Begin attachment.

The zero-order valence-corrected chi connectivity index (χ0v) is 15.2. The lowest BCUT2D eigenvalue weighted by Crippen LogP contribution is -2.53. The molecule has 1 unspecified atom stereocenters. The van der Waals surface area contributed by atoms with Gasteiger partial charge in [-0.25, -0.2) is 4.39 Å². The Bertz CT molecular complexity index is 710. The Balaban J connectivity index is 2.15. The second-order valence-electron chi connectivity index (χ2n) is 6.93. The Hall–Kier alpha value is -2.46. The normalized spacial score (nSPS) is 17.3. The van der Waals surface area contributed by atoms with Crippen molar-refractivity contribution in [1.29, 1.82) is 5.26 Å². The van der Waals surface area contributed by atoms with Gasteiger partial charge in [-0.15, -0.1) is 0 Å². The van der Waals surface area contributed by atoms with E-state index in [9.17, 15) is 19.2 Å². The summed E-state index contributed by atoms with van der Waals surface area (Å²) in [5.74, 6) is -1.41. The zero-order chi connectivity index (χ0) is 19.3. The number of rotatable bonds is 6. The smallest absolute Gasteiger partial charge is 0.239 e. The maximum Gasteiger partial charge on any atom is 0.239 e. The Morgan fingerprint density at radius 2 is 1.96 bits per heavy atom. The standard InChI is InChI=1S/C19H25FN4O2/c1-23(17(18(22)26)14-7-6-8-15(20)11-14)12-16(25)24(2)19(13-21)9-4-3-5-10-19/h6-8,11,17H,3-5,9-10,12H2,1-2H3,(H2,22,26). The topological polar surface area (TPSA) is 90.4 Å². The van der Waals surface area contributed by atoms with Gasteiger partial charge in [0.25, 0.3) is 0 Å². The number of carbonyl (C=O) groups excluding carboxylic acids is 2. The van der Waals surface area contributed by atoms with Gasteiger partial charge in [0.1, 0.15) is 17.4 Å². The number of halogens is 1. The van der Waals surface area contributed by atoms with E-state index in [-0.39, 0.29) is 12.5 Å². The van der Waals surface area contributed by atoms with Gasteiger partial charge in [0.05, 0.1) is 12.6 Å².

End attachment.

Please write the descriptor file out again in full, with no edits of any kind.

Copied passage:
The zero-order valence-corrected chi connectivity index (χ0v) is 15.2. The lowest BCUT2D eigenvalue weighted by Crippen LogP contribution is -2.53. The molecule has 1 unspecified atom stereocenters. The van der Waals surface area contributed by atoms with Gasteiger partial charge in [-0.25, -0.2) is 4.39 Å². The Bertz CT molecular complexity index is 710. The Balaban J connectivity index is 2.15. The second-order valence-electron chi connectivity index (χ2n) is 6.93. The Hall–Kier alpha value is -2.46. The normalized spacial score (nSPS) is 17.3. The van der Waals surface area contributed by atoms with Crippen molar-refractivity contribution in [1.29, 1.82) is 5.26 Å². The van der Waals surface area contributed by atoms with Gasteiger partial charge in [-0.15, -0.1) is 0 Å². The van der Waals surface area contributed by atoms with E-state index in [9.17, 15) is 19.2 Å². The summed E-state index contributed by atoms with van der Waals surface area (Å²) in [5.74, 6) is -1.41. The zero-order chi connectivity index (χ0) is 19.3. The number of rotatable bonds is 6. The smallest absolute Gasteiger partial charge is 0.239 e. The maximum Gasteiger partial charge on any atom is 0.239 e. The Morgan fingerprint density at radius 2 is 1.96 bits per heavy atom. The standard InChI is InChI=1S/C19H25FN4O2/c1-23(17(18(22)26)14-7-6-8-15(20)11-14)12-16(25)24(2)19(13-21)9-4-3-5-10-19/h6-8,11,17H,3-5,9-10,12H2,1-2H3,(H2,22,26). The topological polar surface area (TPSA) is 90.4 Å². The van der Waals surface area contributed by atoms with Gasteiger partial charge in [0.25, 0.3) is 0 Å². The number of carbonyl (C=O) groups excluding carboxylic acids is 2. The van der Waals surface area contributed by atoms with Gasteiger partial charge in [0.1, 0.15) is 17.4 Å². The number of halogens is 1. The van der Waals surface area contributed by atoms with E-state index in [-0.39, 0.29) is 12.5 Å². The van der Waals surface area contributed by atoms with Gasteiger partial charge in [0.05, 0.1) is 12.6 Å².